1/24/07 Gas was .12 a gal in 2007 = Venezuelans upset with gas hike plans
01/25/07 12:00 am (EST)
CARACAS, Venezuela (AFX)- Raising gasoline prices is a risky business in
Past price hikes have sparked deadly rioting in a nation where gasoline
costs as little as ''''12 cents a gallon (US$0.03 or euro0.03 a liter)'''and low
prices are seen as a birthright. Now a plan by President Hugo Chavez's
government to raise fuel prices has motorists fuming once again.
It's not clear how high prices could creep since officials have yet to
decide on the details of the nation's first fuel price hike in roughly 10 years,
but most Venezuelans say even a small increase is unacceptable.
"An oil country should have low prices," said Ruben Cornieli, who spends
6,000 bolivars (US$2.70; euro2.08) every two or three days to fill up the tank
of his gas-guzzling sport utility vehicle.
Government subsidies have held down prices for years, keeping them among
the lowest in the world, lower even than in fellow oil-producing countries
like Saudi Arabia and Iran.
Venezuela's leftist president has asked government officials to take
measures so the impending price increase does not affect public transportation
costs or food prices.
"It doesn't have to affect the cost of anything," Chavez said.
Venezuela's past shows he has reason to be wary of the price hike's impact.
When Venezuela's government raised fuel prices in 1989, it pushed up bus
fares and angered the country's poor majority, setting off deadly riots known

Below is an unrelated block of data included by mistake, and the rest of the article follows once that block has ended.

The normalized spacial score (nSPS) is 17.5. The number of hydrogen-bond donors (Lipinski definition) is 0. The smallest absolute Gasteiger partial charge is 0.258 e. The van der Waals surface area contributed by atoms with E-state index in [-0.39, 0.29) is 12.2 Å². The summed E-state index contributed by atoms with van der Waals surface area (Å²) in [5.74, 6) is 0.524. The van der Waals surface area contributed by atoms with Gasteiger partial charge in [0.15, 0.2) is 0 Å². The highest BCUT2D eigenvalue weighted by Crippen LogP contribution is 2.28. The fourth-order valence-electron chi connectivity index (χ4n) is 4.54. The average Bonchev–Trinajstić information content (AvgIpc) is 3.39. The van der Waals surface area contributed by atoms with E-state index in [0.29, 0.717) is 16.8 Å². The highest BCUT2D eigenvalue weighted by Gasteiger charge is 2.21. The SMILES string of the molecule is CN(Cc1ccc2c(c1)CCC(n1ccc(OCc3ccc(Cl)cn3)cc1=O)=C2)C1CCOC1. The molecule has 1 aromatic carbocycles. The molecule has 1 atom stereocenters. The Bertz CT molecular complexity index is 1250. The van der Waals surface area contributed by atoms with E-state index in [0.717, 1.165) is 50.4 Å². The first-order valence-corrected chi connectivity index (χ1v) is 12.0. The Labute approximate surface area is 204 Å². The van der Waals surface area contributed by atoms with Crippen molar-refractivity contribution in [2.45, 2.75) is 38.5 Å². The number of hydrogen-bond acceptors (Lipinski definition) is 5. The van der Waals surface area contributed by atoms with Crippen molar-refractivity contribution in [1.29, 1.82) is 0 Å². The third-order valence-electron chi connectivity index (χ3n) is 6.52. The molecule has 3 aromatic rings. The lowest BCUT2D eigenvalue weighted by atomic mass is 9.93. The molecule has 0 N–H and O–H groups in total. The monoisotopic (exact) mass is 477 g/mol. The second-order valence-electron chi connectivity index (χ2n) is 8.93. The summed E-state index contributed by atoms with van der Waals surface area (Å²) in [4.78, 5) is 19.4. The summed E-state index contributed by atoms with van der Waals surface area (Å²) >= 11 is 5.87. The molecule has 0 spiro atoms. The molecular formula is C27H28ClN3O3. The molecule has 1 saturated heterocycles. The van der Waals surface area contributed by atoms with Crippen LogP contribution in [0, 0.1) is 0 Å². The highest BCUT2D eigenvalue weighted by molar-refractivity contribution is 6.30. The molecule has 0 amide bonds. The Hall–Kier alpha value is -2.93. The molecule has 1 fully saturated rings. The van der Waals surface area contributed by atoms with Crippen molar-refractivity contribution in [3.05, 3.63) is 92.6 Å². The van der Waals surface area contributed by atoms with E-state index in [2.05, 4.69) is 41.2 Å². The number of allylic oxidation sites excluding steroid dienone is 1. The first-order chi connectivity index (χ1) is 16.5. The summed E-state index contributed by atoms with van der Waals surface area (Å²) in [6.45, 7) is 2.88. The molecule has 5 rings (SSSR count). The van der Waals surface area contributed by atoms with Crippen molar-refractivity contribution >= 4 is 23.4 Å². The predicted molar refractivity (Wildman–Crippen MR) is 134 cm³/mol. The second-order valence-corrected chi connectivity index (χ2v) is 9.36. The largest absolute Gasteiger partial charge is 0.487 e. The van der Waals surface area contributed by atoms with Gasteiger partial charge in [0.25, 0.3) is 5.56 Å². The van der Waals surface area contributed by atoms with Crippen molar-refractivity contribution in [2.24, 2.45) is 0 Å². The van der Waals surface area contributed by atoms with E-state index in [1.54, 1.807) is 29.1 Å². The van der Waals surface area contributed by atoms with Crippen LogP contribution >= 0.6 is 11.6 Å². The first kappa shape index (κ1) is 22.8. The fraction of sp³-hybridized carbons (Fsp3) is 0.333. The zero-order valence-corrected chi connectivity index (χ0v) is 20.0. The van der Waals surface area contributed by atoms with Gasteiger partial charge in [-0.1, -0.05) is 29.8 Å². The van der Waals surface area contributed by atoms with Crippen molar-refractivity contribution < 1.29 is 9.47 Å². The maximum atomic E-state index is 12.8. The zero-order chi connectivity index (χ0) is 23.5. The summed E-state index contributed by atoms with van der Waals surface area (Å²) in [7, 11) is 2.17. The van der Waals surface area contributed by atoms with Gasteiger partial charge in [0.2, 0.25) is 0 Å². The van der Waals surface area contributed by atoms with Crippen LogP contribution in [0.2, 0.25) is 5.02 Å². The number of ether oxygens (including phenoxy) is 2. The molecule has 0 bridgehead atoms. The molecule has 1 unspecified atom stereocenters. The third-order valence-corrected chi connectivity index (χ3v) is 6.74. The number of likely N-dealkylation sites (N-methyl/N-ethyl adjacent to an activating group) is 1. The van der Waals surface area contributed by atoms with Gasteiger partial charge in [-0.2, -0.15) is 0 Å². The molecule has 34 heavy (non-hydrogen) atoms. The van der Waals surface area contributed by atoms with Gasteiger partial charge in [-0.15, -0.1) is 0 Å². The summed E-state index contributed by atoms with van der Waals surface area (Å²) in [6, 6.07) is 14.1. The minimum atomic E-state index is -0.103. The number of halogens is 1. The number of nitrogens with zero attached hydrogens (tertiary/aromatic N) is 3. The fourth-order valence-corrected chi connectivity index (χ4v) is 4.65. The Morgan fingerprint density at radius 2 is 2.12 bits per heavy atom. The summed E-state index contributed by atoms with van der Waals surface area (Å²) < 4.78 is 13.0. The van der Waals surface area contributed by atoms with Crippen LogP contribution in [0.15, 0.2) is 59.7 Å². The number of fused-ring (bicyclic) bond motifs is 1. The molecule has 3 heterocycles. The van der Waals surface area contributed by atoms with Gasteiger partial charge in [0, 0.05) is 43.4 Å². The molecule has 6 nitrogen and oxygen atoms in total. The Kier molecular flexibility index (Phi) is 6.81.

as the "Caracazo." Soldiers and police clashed with rioters in the capital
of Caracas and nearby cities, leaving more than 300 dead according to
official estimates; local human rights groups put the toll in the thousands.
Since then, governments have been wary to attempt significant price hikes.
As a result, pickup trucks, SUVs and fuel-injected sports cars are popular
among the middle and upper-classes. Old jeeps known as "rusticos" provide
public transport in the hillside slums that ring Caracas.
Nicanor Gonzalez, a 39-year-old computer technician, predicted that
Venezuela's poor would be most affected by the plan to boost gas prices because
increased transportation costs would be passed on to consumers of basic goods
such as food, medicine and clothes.
"It's the lower class that is going to be the first to be hurt because
increasing gasoline (prices) is going to increase prices for all products," he
Some Venezuelans support the price increase announced on Sunday by Chavez,
who said an increase was long overdue.
"It's outrageous to sell gasoline at the rate we are. It would be better to
give it away," Chavez said.
Chavez did not give a reason why he was raising gasoline prices, but his
opponents are speculating it is because world oil prices are slipping and he
needs the extra cash to finance what he calls his revolution in "21st-century
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